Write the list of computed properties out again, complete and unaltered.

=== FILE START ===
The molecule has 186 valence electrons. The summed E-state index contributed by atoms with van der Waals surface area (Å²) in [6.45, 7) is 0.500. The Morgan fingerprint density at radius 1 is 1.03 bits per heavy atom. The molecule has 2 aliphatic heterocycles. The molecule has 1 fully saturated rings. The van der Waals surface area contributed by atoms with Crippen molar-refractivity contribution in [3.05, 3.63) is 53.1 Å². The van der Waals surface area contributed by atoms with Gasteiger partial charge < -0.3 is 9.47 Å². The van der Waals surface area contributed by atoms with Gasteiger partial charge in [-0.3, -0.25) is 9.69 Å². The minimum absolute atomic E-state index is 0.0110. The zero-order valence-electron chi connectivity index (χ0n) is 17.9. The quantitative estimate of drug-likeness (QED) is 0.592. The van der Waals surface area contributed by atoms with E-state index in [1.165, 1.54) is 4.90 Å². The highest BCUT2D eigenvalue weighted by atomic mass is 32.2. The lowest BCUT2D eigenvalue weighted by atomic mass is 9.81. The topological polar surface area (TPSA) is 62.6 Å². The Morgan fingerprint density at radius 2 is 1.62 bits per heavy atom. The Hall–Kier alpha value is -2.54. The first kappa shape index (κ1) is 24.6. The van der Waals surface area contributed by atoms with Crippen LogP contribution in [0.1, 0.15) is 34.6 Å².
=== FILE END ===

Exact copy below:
The molecule has 186 valence electrons. The summed E-state index contributed by atoms with van der Waals surface area (Å²) in [6.45, 7) is 0.500. The Morgan fingerprint density at radius 1 is 1.03 bits per heavy atom. The molecule has 2 aliphatic heterocycles. The molecule has 1 fully saturated rings. The van der Waals surface area contributed by atoms with Crippen molar-refractivity contribution in [3.05, 3.63) is 53.1 Å². The van der Waals surface area contributed by atoms with Gasteiger partial charge < -0.3 is 9.47 Å². The van der Waals surface area contributed by atoms with Gasteiger partial charge in [-0.3, -0.25) is 9.69 Å². The minimum absolute atomic E-state index is 0.0110. The zero-order valence-electron chi connectivity index (χ0n) is 17.9. The quantitative estimate of drug-likeness (QED) is 0.592. The van der Waals surface area contributed by atoms with E-state index in [1.165, 1.54) is 4.90 Å². The highest BCUT2D eigenvalue weighted by atomic mass is 32.2. The lowest BCUT2D eigenvalue weighted by atomic mass is 9.81. The topological polar surface area (TPSA) is 62.6 Å². The Morgan fingerprint density at radius 2 is 1.62 bits per heavy atom. The Hall–Kier alpha value is -2.54. The first kappa shape index (κ1) is 24.6. The van der Waals surface area contributed by atoms with Crippen LogP contribution in [0.1, 0.15) is 34.6 Å².